Comparison between Mazower’s Dark Continent and and Eisenstein’s Potemkin

The 1925 film The Battleship Potemkin by Soviet director Sergei Eisenstein portrays a 1905 mutiny of the Russian naval ship Potemkin based on a true story. Set outside Odessa during the 1905 revolution Eisenstein shows the narrative of the social cultural history of time through a settled Soviet Russia viewpoint. Mark Mazower’s Dark Continent follows many of same issues of the Russian revolution and later political instabilities of Europe discussed through the film.
The causes of the mutiny portrayed in the film track the themes but not completely time specifics of Mazower’s history of the Russian revolution.… Read the rest here

Two Portraits of Revolution (Re-post)

Revolution has proven to be an incendiary topic throughout history, thus becoming the subject of countless different interpretations across various mediums.  Mark Mazower’s Dark Continent, a rigorous portrait of early twentieth-century European governments, and Battleship Potemkin, a Russian propaganda film relating the story of a Russian sailing crew’s mutiny against the ship’s oppressive officers, present two equally informative images of the Russian revolution that vary drastically in perspective.

Mazower’s text revisits the topic of interwar European government from a perspective that does not presuppose the primacy of democracy.  … Read the rest here

Comparing Mazower and Battleship Potemkin

In the film Battleship Potemkin the sailors of the vessel revolt and over throw the command after being severely mistreated and abused. In the opening scene of the movie a caption appears saying “there’s a limit to what a man can take,” in reference to his constant struggle and pattern of harassment. The mutiny that takes place on the ship is representative of the same struggle that occurs on the soil of the Russian homeland. On the boat it is the common sailors vs.… Read the rest here

How propaganda was used: Mazower’s “Dark Continent” and Eisenstein’s “October”

October: Ten Days that Shook the World, directed by Sergei Eisenstein and Mark Mazower’s Dark Continent: Europe’s Twentieth Century illustrate differing perspectives of Russia’s October Revolution–the film is clearly a work of propaganda. The film shows exclusively positive elements of the Bolshevik Revolution.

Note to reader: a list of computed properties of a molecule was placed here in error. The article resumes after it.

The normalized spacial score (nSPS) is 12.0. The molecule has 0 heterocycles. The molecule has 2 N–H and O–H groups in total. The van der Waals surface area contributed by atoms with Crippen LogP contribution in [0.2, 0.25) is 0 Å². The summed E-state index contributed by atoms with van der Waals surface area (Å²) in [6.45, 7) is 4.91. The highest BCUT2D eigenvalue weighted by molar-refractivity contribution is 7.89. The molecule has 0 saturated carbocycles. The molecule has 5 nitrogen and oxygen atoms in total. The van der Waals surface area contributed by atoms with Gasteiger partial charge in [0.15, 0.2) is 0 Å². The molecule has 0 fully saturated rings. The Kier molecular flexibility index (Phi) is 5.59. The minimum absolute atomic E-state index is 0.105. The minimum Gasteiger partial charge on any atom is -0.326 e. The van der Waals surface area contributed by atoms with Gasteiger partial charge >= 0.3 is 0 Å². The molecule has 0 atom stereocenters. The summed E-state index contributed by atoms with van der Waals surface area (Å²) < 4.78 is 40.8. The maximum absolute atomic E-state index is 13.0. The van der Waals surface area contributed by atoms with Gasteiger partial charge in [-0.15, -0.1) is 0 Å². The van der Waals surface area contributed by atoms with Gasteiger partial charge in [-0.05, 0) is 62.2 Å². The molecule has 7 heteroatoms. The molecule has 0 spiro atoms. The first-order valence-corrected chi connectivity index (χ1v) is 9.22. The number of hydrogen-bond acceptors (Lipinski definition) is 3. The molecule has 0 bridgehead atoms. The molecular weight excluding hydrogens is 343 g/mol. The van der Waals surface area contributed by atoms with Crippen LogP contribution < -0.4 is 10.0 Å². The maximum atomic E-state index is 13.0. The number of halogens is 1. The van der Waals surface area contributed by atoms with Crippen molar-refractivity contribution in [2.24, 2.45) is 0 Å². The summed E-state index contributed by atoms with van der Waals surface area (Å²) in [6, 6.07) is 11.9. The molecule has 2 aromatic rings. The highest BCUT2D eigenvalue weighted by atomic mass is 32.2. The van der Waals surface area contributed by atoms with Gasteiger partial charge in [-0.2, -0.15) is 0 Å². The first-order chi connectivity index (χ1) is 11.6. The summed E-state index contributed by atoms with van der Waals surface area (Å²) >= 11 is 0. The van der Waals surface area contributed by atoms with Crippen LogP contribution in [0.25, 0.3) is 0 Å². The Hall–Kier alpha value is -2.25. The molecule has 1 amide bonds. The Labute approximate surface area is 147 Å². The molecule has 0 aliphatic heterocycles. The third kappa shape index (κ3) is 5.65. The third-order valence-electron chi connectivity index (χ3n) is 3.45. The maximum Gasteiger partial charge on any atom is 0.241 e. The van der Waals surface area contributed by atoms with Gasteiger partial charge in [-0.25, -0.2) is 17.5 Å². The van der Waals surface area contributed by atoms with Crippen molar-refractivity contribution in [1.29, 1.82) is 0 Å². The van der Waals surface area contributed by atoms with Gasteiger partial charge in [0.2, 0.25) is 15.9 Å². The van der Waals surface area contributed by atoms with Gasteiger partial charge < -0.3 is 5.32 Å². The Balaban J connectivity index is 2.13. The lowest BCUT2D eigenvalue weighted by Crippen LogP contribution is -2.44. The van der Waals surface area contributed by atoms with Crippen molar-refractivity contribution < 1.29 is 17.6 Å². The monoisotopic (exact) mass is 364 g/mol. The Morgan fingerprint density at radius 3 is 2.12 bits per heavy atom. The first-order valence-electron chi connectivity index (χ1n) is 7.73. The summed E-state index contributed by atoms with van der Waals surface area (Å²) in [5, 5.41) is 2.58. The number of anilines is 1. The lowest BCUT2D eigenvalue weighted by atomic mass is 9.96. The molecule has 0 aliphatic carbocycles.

The film tries to express the ‘unilateral’ support of the Proletariat at a time when Stalin was fighting to gain complete and undeniable control over the country. For this reason, Trotsky has a minimal role at the beginning of the Revolution.… Read the rest here

Drama on the Deck- How Battleship Potemkin is an analogy for Interwar Europe

Mazower describes Europe in the years between the two world wars as a period of radical changes within the various countries due to social and economic disconnects between the ruling bodies and those governed by them. Eistenstein’s film Battleship Potemkin, specifically the 2nd scene, serves as an excellent analogy of revolutionary Europe.

If the battleship is viewed as Europe/anyone of the revolutionary countries, there is a connection between the sailors’ plight and that of the citizens of Europe.… Read the rest here

The Destruction of the Plate

When studying historical events there are many ways to learn about a certain subject. A couple of ways one can study a historical event is through the use of literature and films. While learning about the Russian Revolution, I read the section on the Russian Revolution in the novel Dark Continent by Mark Mazower and watched the silent film Battleship Potemkin directed by Sergei Eisenstein. In their own ways, both of these works touch upon the division of social classes in Russia in 1905 and the tension that accompanies the division.… Read the rest here

Socialism and Battleship Potemkin

While watching the film, Battleship Potemkin (1925), directed by Sergei Eisenstein, I found it so interesting how it mimicked the Russian Revolution on a small scale. One of the first lines of dialogue was “We must stand in front of revolution”. This line came from one of the sailors and, in my opinion, was the most defining line in the movie. It represents the crucial role the working class played in not only this movie, or even in the revolution itself, but in socialism as a whole.… Read the rest here

Religion in Battleship Potemkin

Traditionally, when people are in unsatisfactory situations, or are unhappy with their lives, they turn to religion. The Communist Party flips the notion of religion as a solace on its head, and preaches that religion is what keeps the lower classes appeased and prevents them from taking down those that oppress them. In Battleship Potemkin, directed by Sergei M. Eisenstein, this Communist ideal and its merits are displayed.

The film takes place during the 1905 Revolution, in which the lower classes rallied together to fight the Czar.… Read the rest here